Why do car manufacturers put so much effort in to designing cars, only to give them awful names via a creative process that appears to involve the random musings of a bowl of alphabet soup?
Thankfully other cars have received great names that made them immortal regardless of how they actually performed. In an increasingly packed and competitive global market it wouldn’t hurt some car manufacturers to go back to the future when it comes to christening their new creations. Here’s a few names we’d like to see in showrooms again.
Alfa Romeo Disco Volante
It’s difficult to have a bad sounding Italian car name when their word for emotional torment is struggimento. Alfa Romeo has come close with the MiTo which, putting its jumbled syntax aside is an abbreviation for Mitochondrial disease. The hot little hatch would probably be on a six-month back order if it were called the Disco Volante.
Italian for ‘flying saucer’, Disco Volante wonderfully reflects the original’s revolutionary 1950s design and also suggests a massive party on wheels for those of us not quite versed in the language of love.
This name was so cool the company used it twice: First for its elegant Austin based coupe in 1950 and then for its better known audacious two door tourer built during the ’60s and ’70s. One wonders how the latter was never a Bond car. Sure, it was no Aston Martin DB-5 and its Chrysler V8 engine made it about as sophisticated as a shovel. And like most boutique British sports cars of its era it had its fair share of issues including melting wiring harnesses, leaky power steering and significant body rust. But the big coupe from Birmingham looked rather smashing and its name alone would have had Blofeld running to his mumma.
When Holden started giving its locally produced cars identities beyond their production initials it mostly settled on names that reflected nobility. The exceptions were its use of Aboriginal words given to the Monaro and the equally cool sounding Torana. Monaro means high-plane, and indeed the big coupe raised Holden’s muscle car reputation to new levels in the face of Ford’s all-conquering GT. Torana aptly means ‘to fly’, which Brocky repeatedly demonstrated to great effect.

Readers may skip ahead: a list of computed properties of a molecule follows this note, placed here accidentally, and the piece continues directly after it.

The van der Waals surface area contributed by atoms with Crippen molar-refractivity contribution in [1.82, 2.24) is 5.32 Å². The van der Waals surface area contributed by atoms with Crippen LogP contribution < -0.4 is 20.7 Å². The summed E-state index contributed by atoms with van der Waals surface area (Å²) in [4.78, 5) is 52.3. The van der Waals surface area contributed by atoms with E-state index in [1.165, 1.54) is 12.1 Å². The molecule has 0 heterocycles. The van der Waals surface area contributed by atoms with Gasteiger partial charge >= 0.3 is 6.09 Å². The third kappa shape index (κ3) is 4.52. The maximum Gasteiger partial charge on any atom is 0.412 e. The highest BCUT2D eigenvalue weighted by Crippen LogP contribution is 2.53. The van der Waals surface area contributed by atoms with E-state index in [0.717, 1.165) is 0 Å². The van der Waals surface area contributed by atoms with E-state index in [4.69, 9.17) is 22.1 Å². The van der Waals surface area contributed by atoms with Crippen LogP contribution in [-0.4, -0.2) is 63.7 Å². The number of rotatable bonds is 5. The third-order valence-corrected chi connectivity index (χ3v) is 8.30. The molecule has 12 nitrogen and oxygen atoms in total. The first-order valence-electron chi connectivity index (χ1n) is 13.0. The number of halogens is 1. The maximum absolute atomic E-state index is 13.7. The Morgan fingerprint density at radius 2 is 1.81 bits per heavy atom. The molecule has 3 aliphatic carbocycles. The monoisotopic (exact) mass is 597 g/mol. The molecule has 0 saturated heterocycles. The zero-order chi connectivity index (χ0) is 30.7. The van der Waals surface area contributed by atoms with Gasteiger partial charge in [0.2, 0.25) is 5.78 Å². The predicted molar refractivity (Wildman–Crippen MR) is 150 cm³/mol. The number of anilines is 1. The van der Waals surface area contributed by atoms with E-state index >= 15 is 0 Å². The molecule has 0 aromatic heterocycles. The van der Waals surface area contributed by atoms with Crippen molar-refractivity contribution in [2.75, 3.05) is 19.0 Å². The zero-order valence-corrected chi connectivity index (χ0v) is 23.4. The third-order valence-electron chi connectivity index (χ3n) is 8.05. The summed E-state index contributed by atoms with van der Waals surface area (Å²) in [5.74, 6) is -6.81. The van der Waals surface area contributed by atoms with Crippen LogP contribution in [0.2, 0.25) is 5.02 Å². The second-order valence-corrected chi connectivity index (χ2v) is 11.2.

This Euro-sounding name seems like a departure from Pontiac which had previously used more home-grown names such as Bonneville and Chieftain. But the Parisienne was actually a Canadian nameplate for the big sport sedan, which GM Canada also built as a two-door coupe and convertible. Parisiennes were also built in Australia alongside Holdens during the 1960s, along with other ‘Yank tanks’ including its very close cousin the Chevy Impala.
While only a Lamborghini could channel the devil in a positive light, the name actually comes from the Italian supercar maker’s habit of naming its cars after fighting bulls. That said the satanic motif was apt for a car that in 1990 had a 5.7-litre V12 engine that did 0-100km/h in 4.5 seconds before reaching a top speed of 325km/h. The Diablo was the successor to the company’s revolutionary Countach, which means ‘heavenly’ and one could also surmise they were trying to fully differentiate between the two.
Dodge knows how to name cars. Take your pick from Viper; Daytona; Rampage; Ram; Charger; and even Ramcharger! What’s great about the Dodge Conquest name is that it was the company’s stubborn but wise insistence of rebadging the awfully – and supposedly errantly – named Mitsubishi Starion. Legend has it the turbocharged sports coupe was to be given a horsey name like its Colt and Eclipse stable mates (Eclipse was a champion racehorse) and was called Starion because of the Japanese suits’ inability to pronounce stallion. Mitsubishi insists the name is derived from “Star of Orion” and refers to both a star and a mythical horse called Arion. Either way Conquest sounds way better.
Mercury knew it was on a good thing with this name, but wasted it three times on cars that proved less than successful. The first was the Ford Galaxie-like four door sedan and two door hardtop from 1963-65 which was followed by a stylish two-door hardtop produced in 1969-70. While these are now classics, not even time will make the 2003-04 revival Maruader any more desirable. The bland looking sedan was based on the sleep-inducing Ford Crown Victoria.
Isuzu Mysterious Utility Wizard
This is a case of a Japanese name translating poorly to English, but still being way more delightful than the rebadged Holden Rodeo, Vauxhall Frontera or the – wait for it – Honda Passport! The Mystery Utility Wizard wasn’t a success in its native Japan but it’s boringly named international variants sold well in Australia, Europe and the Americas.
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